Bible Studies
Written by Jim Jordal   
Tuesday, 10 April 2007


By Jim Jordal

I think it’s becoming ever more clear that human effort alone will not solve the problem of poverty and its attendant ills. Because of our biases, fears, or vested interests we seem unable to grasp anything as large or as threatening as massive poverty and its negative social outcomes. And so we seize upon panaceas and wishful thinking in our desperation to "do something" about the problem.

One error often made in our frantic attempts to determine the causes of poverty is "single causation" thinking. This view attributes poverty to one factor only--unemployment, low wages, laziness, addictions, poor education, familial influence, excessive population growth, wrong-headed values, lack of natural resources, geographical location, type of government, political party in power, oppression by the rich, poor judgment, and so on.

Identifying a single cause for any social problem is emotionally satisfying because it allows us to avoid serious thinking about the issue. We can identify the culprits, assess blame for their "evil" acts, and rest in smug conviction that if those "bad" people would only change their behavior the problem would go away.

But such limited thinking blinds us to the reality that most human problems have many causes often interlocked in such a way that dealing with one will only bring others to the forefront. For example, as we humanely attempt to reduce the often horrendous infant mortality rates in parts of the developing world, we then bring more people into lives filled with destitution and want. So, along with medical care, we also must help economies and infrastructures to grow in ways that will accommodate the increased populations.

But this we often fail to do.

Another major error in our thinking is that poverty is so massive, so pervasive, and so "natural" that it can never be solved, but only ameliorated. If almost half the world's people are so poor that they exist on $2 per day or less, and their own governments are powerless to deal with the situation, then what other than dribbles of charity can we possibly do to help?

Christians quote Jesus' statement that "you have the poor with you always" to express this position of resignation before the awful scope of the problem. After all, if Jesus said poverty would be with us always, who are we to question this truth? But perhaps we misinterpret what Jesus meant. If He was speaking about the permanent existence of poverty as a human condition, then it truly will always be with us. But this interpretation places Him in direct conflict with His oft-quoted comments concerning the conquering of poverty and suffering in His coming earthly kingdom. So He must have been speaking in a rhetorical sense that while the poor with whom the disciples were concerned were always there, He would not be. Thus the woman's gift (in the episode) of expensive ointment was better used as a memorial to His death than as a gift to the poor.

Additionally, Jesus certainly knew that poverty was a temporary condition resulting from the nation's refusal to obey the Old Testament Jubilee prescriptions set forth by God to abolish poverty. Once God's law gains ascendancy poverty can and will disappear, as Jesus well knew.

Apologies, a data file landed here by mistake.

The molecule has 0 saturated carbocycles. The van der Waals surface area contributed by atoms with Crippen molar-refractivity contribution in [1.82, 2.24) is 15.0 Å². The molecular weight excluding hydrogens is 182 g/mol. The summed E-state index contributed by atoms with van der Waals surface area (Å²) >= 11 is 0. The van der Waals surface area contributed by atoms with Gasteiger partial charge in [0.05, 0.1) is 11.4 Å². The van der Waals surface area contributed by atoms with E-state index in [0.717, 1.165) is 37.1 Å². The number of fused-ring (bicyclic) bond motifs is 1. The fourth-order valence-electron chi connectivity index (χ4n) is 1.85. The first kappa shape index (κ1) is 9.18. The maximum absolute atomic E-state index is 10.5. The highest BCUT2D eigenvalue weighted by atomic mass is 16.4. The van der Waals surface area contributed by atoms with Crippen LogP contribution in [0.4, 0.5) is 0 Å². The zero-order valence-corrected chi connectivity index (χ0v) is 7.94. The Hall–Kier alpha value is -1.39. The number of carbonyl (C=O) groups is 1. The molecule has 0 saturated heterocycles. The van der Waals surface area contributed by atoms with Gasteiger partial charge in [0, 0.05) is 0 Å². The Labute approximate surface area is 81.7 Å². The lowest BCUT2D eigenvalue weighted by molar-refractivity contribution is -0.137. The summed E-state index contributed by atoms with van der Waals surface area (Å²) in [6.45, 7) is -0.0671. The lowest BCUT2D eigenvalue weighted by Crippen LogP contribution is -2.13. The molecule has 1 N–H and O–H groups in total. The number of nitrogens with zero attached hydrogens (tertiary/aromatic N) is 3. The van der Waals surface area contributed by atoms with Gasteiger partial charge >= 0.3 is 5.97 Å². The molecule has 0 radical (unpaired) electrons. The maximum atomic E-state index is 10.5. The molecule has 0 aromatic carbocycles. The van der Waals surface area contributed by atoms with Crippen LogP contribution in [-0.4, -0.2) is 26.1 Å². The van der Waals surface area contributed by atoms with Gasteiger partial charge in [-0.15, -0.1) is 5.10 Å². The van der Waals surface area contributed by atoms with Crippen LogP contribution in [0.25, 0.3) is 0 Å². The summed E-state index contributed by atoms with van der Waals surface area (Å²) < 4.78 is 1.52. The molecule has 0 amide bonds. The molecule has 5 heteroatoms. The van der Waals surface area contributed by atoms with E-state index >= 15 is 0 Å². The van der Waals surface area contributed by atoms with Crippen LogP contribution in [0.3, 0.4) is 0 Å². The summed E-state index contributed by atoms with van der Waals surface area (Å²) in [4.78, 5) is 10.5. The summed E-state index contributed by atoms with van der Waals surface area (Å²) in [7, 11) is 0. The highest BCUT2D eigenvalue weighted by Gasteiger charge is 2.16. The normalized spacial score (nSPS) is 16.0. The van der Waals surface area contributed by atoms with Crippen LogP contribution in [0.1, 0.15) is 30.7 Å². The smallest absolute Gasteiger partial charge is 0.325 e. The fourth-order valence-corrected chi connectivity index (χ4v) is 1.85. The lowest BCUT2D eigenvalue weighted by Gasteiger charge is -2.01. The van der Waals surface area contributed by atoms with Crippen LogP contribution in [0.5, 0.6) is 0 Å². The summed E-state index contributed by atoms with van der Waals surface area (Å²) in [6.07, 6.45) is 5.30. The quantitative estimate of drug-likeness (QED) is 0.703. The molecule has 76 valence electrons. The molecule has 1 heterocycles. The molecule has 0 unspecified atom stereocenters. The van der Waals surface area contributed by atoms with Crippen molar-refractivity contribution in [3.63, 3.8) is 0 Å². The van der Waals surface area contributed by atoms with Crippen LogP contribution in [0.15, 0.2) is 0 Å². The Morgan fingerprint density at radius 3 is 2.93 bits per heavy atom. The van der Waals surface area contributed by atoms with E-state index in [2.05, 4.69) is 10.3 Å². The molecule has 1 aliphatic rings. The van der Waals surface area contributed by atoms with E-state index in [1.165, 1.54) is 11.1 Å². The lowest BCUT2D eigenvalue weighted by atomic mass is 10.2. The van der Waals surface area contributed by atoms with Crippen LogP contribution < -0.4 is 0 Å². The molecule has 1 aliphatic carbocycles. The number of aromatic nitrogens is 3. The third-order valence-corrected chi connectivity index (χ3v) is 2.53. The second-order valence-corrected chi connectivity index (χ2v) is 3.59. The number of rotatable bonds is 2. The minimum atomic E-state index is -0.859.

But perhaps our worst error as Christians dealing with poverty is to define "gospel" as having to do only with personal salvation, thereby limiting the deliverance purchased by Jesus' death and resurrection to those few souls who accept Him as Savior. This constricted, one-dimensional view leads us to ignore social issues such as poverty because we think they are not gospel. But the term "gospel" means good news, and refers not only to deliverance from sin, but to release from bondage of all types, including that of poverty, oppression, injustice, and every other form of exploitation by which humans prey on each other.

And if we do address the issue of poverty we limit out efforts to charity and small support efforts for the unfortunate of society. We assign to radicals and malcontents the business of advocating against those persons, laws, and institutions creating and perpetuating poverty. However, the task of advocating for justice belongs to all Christians. We cannot truly fulfill the call of Christ without it.

NOTE: It comes to my attention that some readers on occasion use these columns as subjects for private Bible study or group discussion. It might therefore be helpful if I included some questions at the end of those columns best lending themselves to meaningful meditation or group discussion. I'll do this whenever I think it useful.

Some discussion and application questions for today:

* What is your view on whether or not poverty can be solved? In the U.S.? Worldwide?

* What prejudices or fears limit your willingness to take risks as a Christian?

* Do these fears of prejudices limit your understanding of poverty? How?

* With what major causes of poverty have you had personal experience?

* According to Leviticus 25, how would Jubilee principles if applied affect poverty in the U.S.?

* What differences exist between you and the poor sitting on the rooftops in New Orleans?

* What is your definition of gospel?